• Compliance with the object-oriented design principles

To create query from the subclass of %SQL.CustomResultSet class, make sure to perform the following steps:

  1. Define the properties corresponding to the resulting fields
  2. Define the private properties where the query context will be stored
  3. Override the %OpenCursor method (similar to queryNameExecute) which initiates the context. In case of any errors, set %SQLCODE and %Message as well
  4. Override the %Next method (similar to queryNameFetch) which obtains the next result. Fill in the properties. The method returns 0 if all the data has been processed and 1 if some data is still remaining
  5. Override the %CloseCursor method (similar to queryNameClose) if necessary

Example of %SQL.CustomResultSet for Utils.CustomQuery:

Class Utils.CustomQueryRS Extends %SQL.CustomResultSet
Property Id As %String;
Property Prop1 As %String;
Property Prop2 As %Integer;
Method %OpenCursor() As %Library.Status
    Set ..Id = ""
    Quit $$$OK

Method %Next(ByRef sc As %Library.Status) As %Library.Integer [ PlaceAfter = %Execute ]
    Set sc = $$$OK
    Set ..Id = $Order(^Utils.CustomQueryD(..Id),1,val)
    Quit:..Id="" 0
    Set ..Prop1 = $Lg(val,2)
    Set ..Prop2 = $Lg(val,3)
    Quit $$$OK

You can call it from Caché Object Script code in the following way:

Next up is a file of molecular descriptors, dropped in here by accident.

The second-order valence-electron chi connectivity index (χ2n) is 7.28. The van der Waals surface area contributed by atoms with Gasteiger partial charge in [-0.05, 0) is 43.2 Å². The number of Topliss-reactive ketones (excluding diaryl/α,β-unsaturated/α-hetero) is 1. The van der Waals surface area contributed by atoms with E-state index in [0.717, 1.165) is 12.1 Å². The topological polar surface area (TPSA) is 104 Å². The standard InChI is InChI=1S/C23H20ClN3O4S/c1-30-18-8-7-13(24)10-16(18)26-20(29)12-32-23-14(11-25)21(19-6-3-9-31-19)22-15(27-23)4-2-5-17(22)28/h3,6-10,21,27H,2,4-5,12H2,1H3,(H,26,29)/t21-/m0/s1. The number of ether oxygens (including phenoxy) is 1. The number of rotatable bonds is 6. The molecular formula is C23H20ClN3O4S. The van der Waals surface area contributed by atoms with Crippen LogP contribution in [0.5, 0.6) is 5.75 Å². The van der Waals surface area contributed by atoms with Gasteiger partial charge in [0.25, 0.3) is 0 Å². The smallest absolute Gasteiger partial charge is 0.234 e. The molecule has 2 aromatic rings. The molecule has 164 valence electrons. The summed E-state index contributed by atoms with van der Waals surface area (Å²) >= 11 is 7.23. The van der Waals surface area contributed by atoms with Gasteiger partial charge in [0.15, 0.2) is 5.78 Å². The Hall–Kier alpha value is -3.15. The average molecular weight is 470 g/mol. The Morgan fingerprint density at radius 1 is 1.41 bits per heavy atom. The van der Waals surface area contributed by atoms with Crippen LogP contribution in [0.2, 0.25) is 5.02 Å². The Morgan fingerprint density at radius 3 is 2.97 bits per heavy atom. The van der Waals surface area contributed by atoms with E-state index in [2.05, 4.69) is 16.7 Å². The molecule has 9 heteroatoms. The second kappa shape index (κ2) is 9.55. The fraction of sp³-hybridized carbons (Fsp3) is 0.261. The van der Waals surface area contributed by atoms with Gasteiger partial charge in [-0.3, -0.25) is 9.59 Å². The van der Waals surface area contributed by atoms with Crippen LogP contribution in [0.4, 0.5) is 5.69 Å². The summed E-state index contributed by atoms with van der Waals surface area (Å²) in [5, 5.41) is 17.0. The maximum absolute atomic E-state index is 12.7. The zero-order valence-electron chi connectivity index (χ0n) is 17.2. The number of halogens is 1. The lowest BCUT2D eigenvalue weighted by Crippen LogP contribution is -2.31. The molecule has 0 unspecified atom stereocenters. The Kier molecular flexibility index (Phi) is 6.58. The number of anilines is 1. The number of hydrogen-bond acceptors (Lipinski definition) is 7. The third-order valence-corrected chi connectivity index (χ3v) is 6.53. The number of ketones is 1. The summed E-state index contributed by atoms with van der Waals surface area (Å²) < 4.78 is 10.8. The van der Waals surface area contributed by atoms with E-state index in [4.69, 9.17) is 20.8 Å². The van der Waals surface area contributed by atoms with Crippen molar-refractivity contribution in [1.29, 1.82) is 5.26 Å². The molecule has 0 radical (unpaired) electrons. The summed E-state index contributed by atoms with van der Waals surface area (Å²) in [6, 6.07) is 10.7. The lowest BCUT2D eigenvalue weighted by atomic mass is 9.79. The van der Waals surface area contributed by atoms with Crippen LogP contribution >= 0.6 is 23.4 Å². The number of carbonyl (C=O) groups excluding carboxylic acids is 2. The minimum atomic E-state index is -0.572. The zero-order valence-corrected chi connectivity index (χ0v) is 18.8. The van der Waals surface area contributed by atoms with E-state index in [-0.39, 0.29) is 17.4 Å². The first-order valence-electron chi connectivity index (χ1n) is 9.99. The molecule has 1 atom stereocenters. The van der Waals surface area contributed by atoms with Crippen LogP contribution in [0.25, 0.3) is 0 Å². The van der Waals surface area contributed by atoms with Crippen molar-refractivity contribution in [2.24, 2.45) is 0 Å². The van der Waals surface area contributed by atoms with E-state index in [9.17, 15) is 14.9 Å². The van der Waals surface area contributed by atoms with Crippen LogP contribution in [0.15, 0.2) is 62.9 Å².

Set resultset= ##class(Utils.CustomQueryRS).%New()
       While resultset.%Next() {
        Write resultset.Id,!
0 6 158 3


Tasks contain session reference so you can simplify your query to:

TaskStatus_Request As ID
FROM EnsLib_Workflow.TaskResponse
WHERE TaskStatus_SessionId = ?

For debugging: add hang 1 before executing SQL. What happens?

What do you want to do with ID?

Hi Eduard,

The query is not a problem as the same query runs fine when we run on sql browser via smp. 

There is one flow with two threads

1. Goes and calls a workflow operation , thus creating the workflow task response etc.

2. Hang (Delay in BPL) for few seconds and then calls the query with session. And this query gives null result. But same query with same parameters runs fine in sql browser.

We are going to open the task request object with the id and persist its values for audit trail / historical data / reporting (it will be a mix of task request / response values + lot of others). As long as we get the TaskRequest ID we are good

May be is there a simple example with just one flow, 2 sequences as explained above? 

Neerav, have you tried logging the session ID that you're passing to the query in the BPL? I only suggest this in order to rule out the possibility that the BPL code is failing to get the correct session ID and that's why the query is not returning any results.

Yes Marc.  It logs fine as well and can see it in the visual trace too in the message header values.

There could be two issues:

  • Race condition
  • SQL error

For race condition you need to compare the time when the query is executed to the time when Workflow objects are created.

For sql construct query as a string and trace that.